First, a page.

It’s hard to believe I linked to first review of the premium $299 Ion Drum Rocker almost three years ago!
Although I’ve been happy with the Rock Band 3 Pro drumkit (with cymbals), I finally decided to take my drumming to the next level and adopt the Ion Drum Rocker kit. One advantage of waiting this long, at least — the kit that was originally $299 is now only $249.
The Ion Drum Rocker, although super premium by gaming standards, is extremely low end in the real world of drums. I knew that, and I wasn’t expecting much when I unpacked the (zillion!) boxes. But my first reaction to the Ion Drum Rocker was “wow, this thing is rock solid”. It’s a huge step up in quality, construction, and feel from a stock Rock Band 3 pro drumkit. Consider that you’re going from this:
It is, in a word, beefy. One of the reasons I upgraded is because our 2.5 year old son enjoys whacking on the drums with us, and I wasn’t convinced the stock kit could continue to survive his tender mercies for a whole lot longer. Well, there’s no way any toddler can harm this Ion kit; it’s all ridged aluminum frame and multi-point bolted joints.
It’s also way, way more complicated than the simple Rock Band 3 kit. Check out the assembly diagram, below (click through for a larger version):
Here’s a full visual inventory of all the parts in the box. And after building it up, you’re not done — you still have to connect everything together, and that’s one distinct wire for …
- 4 pads
- 3 cymbals (the third cymbal is a highly recommended $45 addition)
- 1 pedal
… eight wires and eight connections all told, as you can see in this visual diagram.
Alesis, the underlying manufacturer, is known for inexpensive but good quality electronic drum kits; the Ion Drum Rocker is effectively their most inexpensive electronic kit. Given the heritage, it is every bit as reliable and satisfying to play as you might expect. That part didn’t surprise me. What did surprise me, however, was how ridiculously configurable this kit is.
Apparently not all real world drum kits are arranged in the layout of a Rock Band 3 drumkit! I’m sure this is totally obvious to any real world drummer in retrospect, but drum kit positioning is often a matter of preference, musical genre, even song! On the Ion drum kit, the frame, the pads, the cymbals — all can be adjusted, tweaked, and arranged in an almost infinite number of ways. (Not to mention that some drummers can have literally dozens of drums and cymbals in their kit.) This was a whole new world for me! If I’m going to spend the dough on a fancyish kit, I want to do this right — I want to learn something approximating real drum motions and proper standard drum layouts. But then I belatedly realized I have no idea what that is. So I asked a question on music.stackexchange to determine what the “standard” or “typical” drum kit layout is.
I’ll save you all the angst and give you the short version: the Rock Band 3 layout is fairly close to a typical drum kit, but the biggest difference is that the snare (red) drum should be under the first tom (yellow) and lower, between the drummer’s legs. And really there should be a pedal under each foot, too! As you can see in this diagram:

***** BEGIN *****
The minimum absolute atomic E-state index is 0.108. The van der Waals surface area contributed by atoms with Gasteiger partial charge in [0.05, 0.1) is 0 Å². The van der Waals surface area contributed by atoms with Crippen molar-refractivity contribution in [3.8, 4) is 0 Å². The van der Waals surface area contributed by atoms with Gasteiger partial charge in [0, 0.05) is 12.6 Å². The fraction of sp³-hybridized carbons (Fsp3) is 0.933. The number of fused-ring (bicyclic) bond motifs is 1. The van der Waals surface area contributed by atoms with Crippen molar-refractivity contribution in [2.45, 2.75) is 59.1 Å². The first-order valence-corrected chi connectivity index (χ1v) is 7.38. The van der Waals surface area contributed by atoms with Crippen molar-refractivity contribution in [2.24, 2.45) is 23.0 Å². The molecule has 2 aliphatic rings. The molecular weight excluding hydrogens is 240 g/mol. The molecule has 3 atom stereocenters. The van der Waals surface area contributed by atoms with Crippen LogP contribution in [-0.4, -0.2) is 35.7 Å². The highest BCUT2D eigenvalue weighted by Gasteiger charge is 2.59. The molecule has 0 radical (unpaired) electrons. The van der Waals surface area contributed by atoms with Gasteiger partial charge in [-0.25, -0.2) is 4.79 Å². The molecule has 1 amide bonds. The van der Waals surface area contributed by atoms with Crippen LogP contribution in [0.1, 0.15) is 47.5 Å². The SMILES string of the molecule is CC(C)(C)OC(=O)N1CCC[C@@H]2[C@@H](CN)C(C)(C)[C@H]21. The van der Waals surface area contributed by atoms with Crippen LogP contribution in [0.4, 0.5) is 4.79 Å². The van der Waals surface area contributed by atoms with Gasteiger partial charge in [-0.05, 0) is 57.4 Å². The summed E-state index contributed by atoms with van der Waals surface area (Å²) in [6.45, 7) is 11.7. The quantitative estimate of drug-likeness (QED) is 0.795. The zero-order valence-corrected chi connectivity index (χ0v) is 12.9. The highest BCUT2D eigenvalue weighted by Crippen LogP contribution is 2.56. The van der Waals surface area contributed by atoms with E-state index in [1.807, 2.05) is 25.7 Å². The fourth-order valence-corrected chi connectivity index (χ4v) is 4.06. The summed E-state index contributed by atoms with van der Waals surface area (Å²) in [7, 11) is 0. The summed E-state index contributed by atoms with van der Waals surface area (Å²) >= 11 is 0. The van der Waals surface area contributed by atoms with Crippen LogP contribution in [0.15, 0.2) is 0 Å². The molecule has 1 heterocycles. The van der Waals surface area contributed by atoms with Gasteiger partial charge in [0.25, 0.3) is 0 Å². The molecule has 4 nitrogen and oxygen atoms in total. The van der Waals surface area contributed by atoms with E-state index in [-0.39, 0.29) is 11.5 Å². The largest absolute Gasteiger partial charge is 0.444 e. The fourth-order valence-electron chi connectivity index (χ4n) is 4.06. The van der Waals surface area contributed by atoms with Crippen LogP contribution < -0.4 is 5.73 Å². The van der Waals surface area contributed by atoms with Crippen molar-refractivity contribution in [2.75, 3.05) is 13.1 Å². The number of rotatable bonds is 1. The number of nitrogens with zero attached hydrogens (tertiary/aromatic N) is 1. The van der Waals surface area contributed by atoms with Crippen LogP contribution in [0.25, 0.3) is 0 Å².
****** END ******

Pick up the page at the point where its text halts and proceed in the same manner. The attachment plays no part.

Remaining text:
I’m still tweaking my layout, but the snare positioning and the general layout pictured above is what you want to shoot for. Bear in mind that most drum kits have four cymbals, which means two crashes (green cymbals) on the left and right. So at some level having just one green cymbal is kind of fundamentally incorrect, and you may feel it’s on the “wrong” side depending on the song. In a perfect world you’d have a duplicate green cymbal on the left, too.
It’s been a much more substantial upgrade than I ever expected; not only does it work great (and it’s surprisingly quiet, arguably quieter than even the Rock Band 3 Pro drumkit in play), but the kit has encouraged me to learn more about real world drumming. The only thing you give up is the wireless connectivity, and any semblance of easy portability. Neither of these are very important to an avid drummer so I heartily recommend the Ion Drum Rocker.
I have a few more tips for new Drum Rocker owners based on my experience:
- Once you get the kit, prepare to spend the first few days tweaking the layout to taste. Trust me, that little adjustment tool they include will be your best friend for a while. Just like a real drum kit, all those knobs and adjustments are fascinating — do not tie anything down until you’re absolutely sure you’ve got the layout just right!
- Use a silver sharpie marker to measure and mark intervals on the frame crossbars, so you can get the alignment just right. And if you don’t have a silver sharpie yet, for shame. Go get one! Silver sharpies = awesome.
- Only the foot pedal cable has a color band; I thought that was really clever and matched the colored inputs perfectly, so I bought some Scotch Vinyl Colored Tape in red, green, yellow, and blue to mark both ends of all the cables so I always knew which pad or cymbal it was going to.
- Rather than using the supplied zip-ties, I found it was simpler and faster to wind the extra cables around the frame.
I’m enjoying these baby steps into the world of real music and real musicians tremendously. In the end, with the Ion Drum Rocker you’re paying ~$300 (once you factor in that important 3rd cymbal) to get a reasonably complete, good quality basic electronic drum kit. It’s only a little more than 2x the price of the default Rock Band 3 pro drum kit ($129), and what you get is way more than 2 times as configurable, reliable, and realistic. That’s a great deal in my book!